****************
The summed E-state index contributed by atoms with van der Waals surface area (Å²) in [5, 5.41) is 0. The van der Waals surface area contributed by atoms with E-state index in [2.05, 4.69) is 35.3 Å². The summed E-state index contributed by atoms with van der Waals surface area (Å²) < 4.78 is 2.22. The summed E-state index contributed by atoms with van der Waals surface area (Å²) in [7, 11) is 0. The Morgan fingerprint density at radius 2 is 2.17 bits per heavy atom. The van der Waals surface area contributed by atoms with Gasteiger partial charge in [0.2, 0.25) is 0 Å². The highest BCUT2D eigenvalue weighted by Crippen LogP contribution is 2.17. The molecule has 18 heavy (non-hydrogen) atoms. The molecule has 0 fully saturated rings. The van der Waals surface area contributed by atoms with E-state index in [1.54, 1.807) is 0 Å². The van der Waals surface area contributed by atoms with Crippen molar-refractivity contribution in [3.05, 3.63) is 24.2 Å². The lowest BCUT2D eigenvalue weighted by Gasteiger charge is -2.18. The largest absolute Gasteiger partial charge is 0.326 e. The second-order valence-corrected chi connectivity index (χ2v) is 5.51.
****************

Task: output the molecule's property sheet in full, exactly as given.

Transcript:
The summed E-state index contributed by atoms with van der Waals surface area (Å²) in [5, 5.41) is 0. The van der Waals surface area contributed by atoms with E-state index in [2.05, 4.69) is 35.3 Å². The summed E-state index contributed by atoms with van der Waals surface area (Å²) < 4.78 is 2.22. The summed E-state index contributed by atoms with van der Waals surface area (Å²) in [7, 11) is 0. The Morgan fingerprint density at radius 2 is 2.17 bits per heavy atom. The van der Waals surface area contributed by atoms with Gasteiger partial charge in [0.2, 0.25) is 0 Å². The highest BCUT2D eigenvalue weighted by Crippen LogP contribution is 2.17. The molecule has 18 heavy (non-hydrogen) atoms. The molecule has 0 fully saturated rings. The van der Waals surface area contributed by atoms with E-state index in [1.54, 1.807) is 0 Å². The van der Waals surface area contributed by atoms with Crippen molar-refractivity contribution in [3.05, 3.63) is 24.2 Å². The lowest BCUT2D eigenvalue weighted by Gasteiger charge is -2.18. The largest absolute Gasteiger partial charge is 0.326 e. The second-order valence-corrected chi connectivity index (χ2v) is 5.51.